Saturday, November 3, 2007

Good Fences Make Good Neighbors

Neighbors who'd still like to kill you, of course, if not for said fences.

...more on the flip...

Shorja, Baghdad's largest market, is back in business and it's booming. Vendors tout their wares screaming discounts at full volume: "Big sale, everything at 2,000 dinars ($1.60)!" yells one.
Everything a $1.60? Quick, someone tell Lindsey "I Bought Five Rugs for Five Bucks" Graham!
There hasn't been an attack on the market since last February, when more than 70 people died in a series of bombings. Today the market is secured with concrete barriers and checkpoints manned by the Iraqi army. Everyone entering gets frisked, bags are checked, vehicles are banned and all goods must be carted in by hand.

Shoppers here take a risk every time they visit. Since February, at least 48 people have died in bomb, gun and mortar attacks in the area surrounding Shorja market.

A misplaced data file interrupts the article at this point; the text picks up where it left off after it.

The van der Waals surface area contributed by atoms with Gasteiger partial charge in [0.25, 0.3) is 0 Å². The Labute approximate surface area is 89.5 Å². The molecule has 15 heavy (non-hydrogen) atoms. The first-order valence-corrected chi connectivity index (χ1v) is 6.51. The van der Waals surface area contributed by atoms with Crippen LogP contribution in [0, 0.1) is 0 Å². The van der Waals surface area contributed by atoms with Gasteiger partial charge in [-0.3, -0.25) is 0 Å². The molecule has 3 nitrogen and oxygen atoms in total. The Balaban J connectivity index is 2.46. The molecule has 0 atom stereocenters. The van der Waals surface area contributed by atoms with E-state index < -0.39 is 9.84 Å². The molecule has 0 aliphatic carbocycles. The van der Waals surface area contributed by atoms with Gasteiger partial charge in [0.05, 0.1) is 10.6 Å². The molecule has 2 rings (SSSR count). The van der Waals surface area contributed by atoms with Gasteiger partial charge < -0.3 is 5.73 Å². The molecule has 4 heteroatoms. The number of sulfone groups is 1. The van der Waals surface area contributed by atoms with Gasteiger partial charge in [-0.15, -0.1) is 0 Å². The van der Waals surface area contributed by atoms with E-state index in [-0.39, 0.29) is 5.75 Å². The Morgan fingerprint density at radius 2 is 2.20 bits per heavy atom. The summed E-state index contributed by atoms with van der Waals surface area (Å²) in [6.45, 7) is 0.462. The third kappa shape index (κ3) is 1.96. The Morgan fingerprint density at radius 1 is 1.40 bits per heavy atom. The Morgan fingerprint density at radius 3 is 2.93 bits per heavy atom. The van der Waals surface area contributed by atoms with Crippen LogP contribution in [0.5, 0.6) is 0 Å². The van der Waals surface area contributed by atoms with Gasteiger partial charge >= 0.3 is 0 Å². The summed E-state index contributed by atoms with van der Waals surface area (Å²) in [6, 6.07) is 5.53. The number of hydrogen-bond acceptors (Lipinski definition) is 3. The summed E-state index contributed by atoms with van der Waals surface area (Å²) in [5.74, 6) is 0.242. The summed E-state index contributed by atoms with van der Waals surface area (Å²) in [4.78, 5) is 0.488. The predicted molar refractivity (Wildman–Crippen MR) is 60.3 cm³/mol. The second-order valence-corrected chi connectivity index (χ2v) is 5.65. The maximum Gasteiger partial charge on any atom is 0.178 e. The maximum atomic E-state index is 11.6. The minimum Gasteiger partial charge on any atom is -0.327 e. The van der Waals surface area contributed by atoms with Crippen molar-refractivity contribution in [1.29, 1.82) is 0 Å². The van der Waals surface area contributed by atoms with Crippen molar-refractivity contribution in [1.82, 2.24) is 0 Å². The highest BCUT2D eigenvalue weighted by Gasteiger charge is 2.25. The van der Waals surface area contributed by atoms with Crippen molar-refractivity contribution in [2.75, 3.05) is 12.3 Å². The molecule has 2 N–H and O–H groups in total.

Just another day at the mall, right?

It's a similar story across Baghdad. There are pockets of security where life is starting to get back to normal, but it's not normal by most standards. Across the city Sunnis and Shiites live in sectarian enclaves, many walled off.

Sunnis fear visiting Shiite areas and vice versa, even if it is just a few blocks away. Trust has broken down so much that a stranger in a neighborhood can arouse enough suspicion to warrant an attack.

So, the good news is that sectarian violence in Baghdad and other parts of Iraq are down. The bad news is that sectarian walls are (literally) up. Who would've guessed that the way to quell violence in Iraq was to rebuild Berlin between the Tigris and Euphrates?